Sweden men's ice hockey player Nicklas Backstrom skates during a team practice at the 2014 Sochi Winter Olympics

NHLPA is glad Backstrom got his silver medal, disappointed by timing of ban

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The NHLPA released statements from Donald Fehr and Nicklas Backstrom following the IOC’s decision to award the Washington Capitals forward and Swedish Olympian his silver medal.

Long story short, both Fehr and Backstrom, 26, expressed relief that the mistake was pointed to the Swedish doctor involved while also lamenting the fact that the matter couldn’t be cleared up in time for him to play in the gold medal game.

Here’s word from Fehr:

“We are certainly pleased that Nicklas Backstrom’s name has been cleared by the IOC ruling, allowing him to receive the silver medal that he earned with his Swedish teammates. The decision by the IOC Disciplinary Commission makes it clear that Nicklas was open and cooperative throughout the process and had clearly disclosed on his doping control form the Zyrtec-D medication he had been taking for his allergies. Moreover, it is also welcome that the decision makes clear that Nicklas had both requested and received specific advice from the Swedish Chief Medical Officer that the allergy medication he was taking would not give rise to an adverse analytical finding. Backstrom did nothing inappropriate, but merely asked for and followed medical advice from his team doctor.

It is unfortunate that his test results were not disclosed until just prior to the gold medal game on February 23, 2014, four days after the test was done. Had this matter been presented in a timely manner, it is possible that steps could have been taken to resolve this issue before the gold medal game.

Over the next few days we will of course review the decision in detail and discuss it with Nicklas.”

And here’s what Backstrom had to say:

“While I will always be disappointed that I wasn’t able to play in the gold medal game with my fellow countrymen, I’m pleased that my name has been cleared by the IOC. It is important to me that the IOC has acknowledged that I had asked for and received specific advice from my team doctor that taking this allergy medication would not be a violation. In addition, I had disclosed my use of over-the-counter medication prior to being tested.

Over the next few days I will review this decision in detail with the NHLPA.”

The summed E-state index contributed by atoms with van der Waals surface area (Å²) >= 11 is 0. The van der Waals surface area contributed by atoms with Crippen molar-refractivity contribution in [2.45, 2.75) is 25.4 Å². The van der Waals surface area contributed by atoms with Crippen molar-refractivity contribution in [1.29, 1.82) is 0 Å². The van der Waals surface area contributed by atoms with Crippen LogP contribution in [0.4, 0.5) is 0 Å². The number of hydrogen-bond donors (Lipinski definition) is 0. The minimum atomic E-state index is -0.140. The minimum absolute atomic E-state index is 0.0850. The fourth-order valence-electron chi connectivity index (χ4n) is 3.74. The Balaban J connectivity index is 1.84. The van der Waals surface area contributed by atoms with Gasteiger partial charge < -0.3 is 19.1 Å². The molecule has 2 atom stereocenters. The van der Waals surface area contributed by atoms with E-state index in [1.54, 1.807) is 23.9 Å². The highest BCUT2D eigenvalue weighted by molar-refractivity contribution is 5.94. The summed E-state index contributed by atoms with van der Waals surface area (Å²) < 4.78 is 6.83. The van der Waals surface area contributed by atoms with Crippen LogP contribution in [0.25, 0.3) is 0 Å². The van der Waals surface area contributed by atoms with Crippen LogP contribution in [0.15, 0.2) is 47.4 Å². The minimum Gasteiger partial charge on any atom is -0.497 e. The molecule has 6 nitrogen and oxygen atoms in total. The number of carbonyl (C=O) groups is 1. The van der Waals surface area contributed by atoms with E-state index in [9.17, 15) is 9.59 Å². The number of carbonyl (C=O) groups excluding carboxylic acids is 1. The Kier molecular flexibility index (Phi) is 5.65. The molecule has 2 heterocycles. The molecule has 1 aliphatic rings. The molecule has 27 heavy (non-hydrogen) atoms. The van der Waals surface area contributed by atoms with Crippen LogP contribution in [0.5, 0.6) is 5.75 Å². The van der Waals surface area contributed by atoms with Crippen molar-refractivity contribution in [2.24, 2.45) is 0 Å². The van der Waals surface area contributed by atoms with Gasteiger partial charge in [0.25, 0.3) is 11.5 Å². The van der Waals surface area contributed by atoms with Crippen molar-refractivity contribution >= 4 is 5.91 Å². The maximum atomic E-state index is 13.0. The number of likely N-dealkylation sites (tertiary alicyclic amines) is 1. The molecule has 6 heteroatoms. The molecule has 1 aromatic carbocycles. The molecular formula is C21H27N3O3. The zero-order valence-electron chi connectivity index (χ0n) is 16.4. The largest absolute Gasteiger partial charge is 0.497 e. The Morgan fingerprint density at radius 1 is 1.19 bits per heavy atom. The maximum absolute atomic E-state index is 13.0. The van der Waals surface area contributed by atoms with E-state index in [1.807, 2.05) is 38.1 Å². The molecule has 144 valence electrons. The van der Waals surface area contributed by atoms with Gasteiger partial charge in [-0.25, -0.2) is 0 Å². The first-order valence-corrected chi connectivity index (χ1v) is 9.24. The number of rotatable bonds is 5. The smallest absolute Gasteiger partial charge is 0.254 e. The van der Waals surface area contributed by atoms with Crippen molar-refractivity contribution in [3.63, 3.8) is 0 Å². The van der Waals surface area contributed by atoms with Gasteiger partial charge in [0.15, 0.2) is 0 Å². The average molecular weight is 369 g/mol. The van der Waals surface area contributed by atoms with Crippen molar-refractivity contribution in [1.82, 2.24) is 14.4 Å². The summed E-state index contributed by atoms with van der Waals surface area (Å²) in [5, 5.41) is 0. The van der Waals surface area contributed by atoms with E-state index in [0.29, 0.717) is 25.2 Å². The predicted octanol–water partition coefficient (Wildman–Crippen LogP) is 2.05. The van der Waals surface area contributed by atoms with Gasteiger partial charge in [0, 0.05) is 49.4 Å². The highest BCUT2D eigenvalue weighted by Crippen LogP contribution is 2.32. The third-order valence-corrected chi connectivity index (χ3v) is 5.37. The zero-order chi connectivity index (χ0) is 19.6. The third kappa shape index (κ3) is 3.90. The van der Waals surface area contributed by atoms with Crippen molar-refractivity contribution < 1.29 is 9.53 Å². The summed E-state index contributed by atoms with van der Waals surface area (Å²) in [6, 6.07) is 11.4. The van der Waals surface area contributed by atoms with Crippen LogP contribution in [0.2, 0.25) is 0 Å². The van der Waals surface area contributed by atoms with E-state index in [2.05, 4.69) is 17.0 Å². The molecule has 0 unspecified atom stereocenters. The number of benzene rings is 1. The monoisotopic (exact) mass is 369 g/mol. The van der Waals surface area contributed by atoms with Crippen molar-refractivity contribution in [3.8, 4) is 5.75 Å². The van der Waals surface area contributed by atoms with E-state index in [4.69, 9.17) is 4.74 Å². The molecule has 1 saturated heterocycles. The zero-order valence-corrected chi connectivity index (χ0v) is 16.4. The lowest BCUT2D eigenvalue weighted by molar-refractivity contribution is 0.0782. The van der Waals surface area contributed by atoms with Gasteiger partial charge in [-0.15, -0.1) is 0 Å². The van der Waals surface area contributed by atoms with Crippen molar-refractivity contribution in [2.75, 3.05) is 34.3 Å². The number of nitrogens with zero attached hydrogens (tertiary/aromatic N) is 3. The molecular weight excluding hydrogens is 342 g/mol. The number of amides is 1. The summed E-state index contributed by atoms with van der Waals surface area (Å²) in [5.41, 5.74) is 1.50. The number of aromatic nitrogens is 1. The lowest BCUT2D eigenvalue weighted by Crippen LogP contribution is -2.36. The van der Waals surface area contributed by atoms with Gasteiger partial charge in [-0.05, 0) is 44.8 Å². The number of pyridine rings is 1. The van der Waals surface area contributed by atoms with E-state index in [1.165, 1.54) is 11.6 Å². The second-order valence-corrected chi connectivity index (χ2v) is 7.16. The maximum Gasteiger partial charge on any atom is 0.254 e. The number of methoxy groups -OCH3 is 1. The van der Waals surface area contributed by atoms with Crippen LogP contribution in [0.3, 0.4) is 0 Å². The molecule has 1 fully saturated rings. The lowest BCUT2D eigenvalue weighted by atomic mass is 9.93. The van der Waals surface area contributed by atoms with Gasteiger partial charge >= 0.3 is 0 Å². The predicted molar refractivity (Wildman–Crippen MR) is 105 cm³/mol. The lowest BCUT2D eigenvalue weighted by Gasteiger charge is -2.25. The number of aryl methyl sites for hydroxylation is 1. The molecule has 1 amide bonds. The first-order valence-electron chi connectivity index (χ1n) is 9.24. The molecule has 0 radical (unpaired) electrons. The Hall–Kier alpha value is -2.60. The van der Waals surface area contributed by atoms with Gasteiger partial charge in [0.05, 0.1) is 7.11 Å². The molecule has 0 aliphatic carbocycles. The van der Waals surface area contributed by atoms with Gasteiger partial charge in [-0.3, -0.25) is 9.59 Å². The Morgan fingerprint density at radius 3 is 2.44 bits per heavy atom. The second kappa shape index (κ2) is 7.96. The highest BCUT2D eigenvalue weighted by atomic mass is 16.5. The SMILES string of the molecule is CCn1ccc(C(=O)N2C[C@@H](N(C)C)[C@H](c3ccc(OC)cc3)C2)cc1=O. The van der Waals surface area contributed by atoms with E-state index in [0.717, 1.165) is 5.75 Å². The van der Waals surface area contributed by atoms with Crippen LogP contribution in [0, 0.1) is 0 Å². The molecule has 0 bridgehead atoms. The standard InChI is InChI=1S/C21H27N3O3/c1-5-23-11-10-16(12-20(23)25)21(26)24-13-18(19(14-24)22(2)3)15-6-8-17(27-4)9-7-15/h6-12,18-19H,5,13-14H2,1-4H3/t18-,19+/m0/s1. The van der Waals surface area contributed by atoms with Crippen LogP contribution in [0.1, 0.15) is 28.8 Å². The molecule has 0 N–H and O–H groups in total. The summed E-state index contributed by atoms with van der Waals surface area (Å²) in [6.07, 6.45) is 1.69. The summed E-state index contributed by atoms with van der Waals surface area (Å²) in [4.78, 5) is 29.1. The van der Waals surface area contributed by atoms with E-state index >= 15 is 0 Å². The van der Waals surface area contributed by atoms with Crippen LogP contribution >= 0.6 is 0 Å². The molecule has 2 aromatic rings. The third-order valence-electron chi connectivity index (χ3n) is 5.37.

Jason Demers tweets #FreeTorres, gets mocked

Los Angeles Kings v San Jose Sharks - Game One

Following his stunning 41-game suspension, it looks like Raffi Torres has at least one former teammate in his corner.

We haven’t yet seen how the San Jose Sharks or the NHLPA are reacting to the league’s hammer-dropping decision to punish Torres for his Torres-like hit on Jakob Silfverberg, but Jason Demers decided to put in a good word for Torres tonight.

It was a simple message: “#FreeTorres.”

Demers, now of the Dallas Stars, was once with Torres and the Sharks. (In case this post’s main image didn’t make that clear enough already.)

Perhaps this will become “a thing” at some point.

So far, it seems like it’s instead “a thing (that people are making fun of).”

… You get the idea.

The bottom line is that there are some who either a) blindly support Torres because they’re Sharks fans or b) simply think that the punishment was excessive.

The most important statement came from the Department of Player Safety, though.

Bruins list Chara on IR, for now

Zdeno Chara

Those who feel as though the Boston Bruins may rebound – John Tortorella, maybe? – likely rest some of their optimism on the back of a healthy Zdeno Chara.

It’s possible that he’s merely limping into what may otherwise be a healthy 2015-16 season, but it’s definitely looking like a slow start thanks to a lower-body injury.

The latest sign of a bumpy beginning came on Monday, as several onlookers (including CSNNE.com’s Joe Haggerty) pointed out that Chara was listed on injured reserve.

As Haggerty notes, that move is retroactive to Sept. 24, so his status really just opens up options for the Bruins.

Still … it’s a little unsettling, isn’t it?

The Bruins likely realize that they need to transition away from their generational behemoth, but last season provided a stark suggestion that may not be ready yet. Trading Dougie Hamilton and losing Dennis Seidenberg to injury only make them more dependent on the towering 38-year-old.

This isn’t really something to panic about, yet it might leave a few extra seats open on the Bruins’ bandwagon.